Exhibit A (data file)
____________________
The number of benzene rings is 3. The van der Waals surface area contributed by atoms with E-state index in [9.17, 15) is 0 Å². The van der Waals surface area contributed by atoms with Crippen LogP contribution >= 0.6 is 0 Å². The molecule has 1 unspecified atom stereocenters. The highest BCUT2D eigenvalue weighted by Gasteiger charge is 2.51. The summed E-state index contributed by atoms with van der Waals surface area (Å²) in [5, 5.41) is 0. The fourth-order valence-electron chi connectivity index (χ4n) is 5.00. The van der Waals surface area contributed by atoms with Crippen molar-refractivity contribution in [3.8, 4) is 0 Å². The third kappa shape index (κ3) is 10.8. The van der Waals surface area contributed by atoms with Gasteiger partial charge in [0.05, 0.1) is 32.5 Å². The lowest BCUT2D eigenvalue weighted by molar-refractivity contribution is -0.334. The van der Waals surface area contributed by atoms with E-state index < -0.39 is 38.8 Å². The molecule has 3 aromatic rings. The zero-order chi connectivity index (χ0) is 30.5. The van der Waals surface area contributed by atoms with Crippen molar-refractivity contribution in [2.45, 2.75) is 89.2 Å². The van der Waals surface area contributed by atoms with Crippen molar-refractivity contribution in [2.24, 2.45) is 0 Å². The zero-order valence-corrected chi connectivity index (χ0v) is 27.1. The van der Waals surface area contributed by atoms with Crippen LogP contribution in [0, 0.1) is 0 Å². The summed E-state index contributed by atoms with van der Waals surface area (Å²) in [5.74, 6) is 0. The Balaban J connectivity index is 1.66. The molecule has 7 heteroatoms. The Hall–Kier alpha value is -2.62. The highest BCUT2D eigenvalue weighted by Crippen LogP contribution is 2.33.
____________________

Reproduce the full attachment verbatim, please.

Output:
The number of benzene rings is 3. The van der Waals surface area contributed by atoms with E-state index in [9.17, 15) is 0 Å². The van der Waals surface area contributed by atoms with Crippen LogP contribution >= 0.6 is 0 Å². The molecule has 1 unspecified atom stereocenters. The highest BCUT2D eigenvalue weighted by Gasteiger charge is 2.51. The summed E-state index contributed by atoms with van der Waals surface area (Å²) in [5, 5.41) is 0. The fourth-order valence-electron chi connectivity index (χ4n) is 5.00. The van der Waals surface area contributed by atoms with Crippen molar-refractivity contribution in [3.8, 4) is 0 Å². The third kappa shape index (κ3) is 10.8. The van der Waals surface area contributed by atoms with Gasteiger partial charge in [0.05, 0.1) is 32.5 Å². The lowest BCUT2D eigenvalue weighted by molar-refractivity contribution is -0.334. The van der Waals surface area contributed by atoms with E-state index < -0.39 is 38.8 Å². The molecule has 3 aromatic rings. The zero-order chi connectivity index (χ0) is 30.5. The van der Waals surface area contributed by atoms with Crippen molar-refractivity contribution in [2.45, 2.75) is 89.2 Å². The van der Waals surface area contributed by atoms with Crippen molar-refractivity contribution in [2.24, 2.45) is 0 Å². The zero-order valence-corrected chi connectivity index (χ0v) is 27.1. The van der Waals surface area contributed by atoms with Crippen LogP contribution in [0, 0.1) is 0 Å². The summed E-state index contributed by atoms with van der Waals surface area (Å²) in [5.74, 6) is 0. The Balaban J connectivity index is 1.66. The molecule has 7 heteroatoms. The Hall–Kier alpha value is -2.62. The highest BCUT2D eigenvalue weighted by Crippen LogP contribution is 2.33.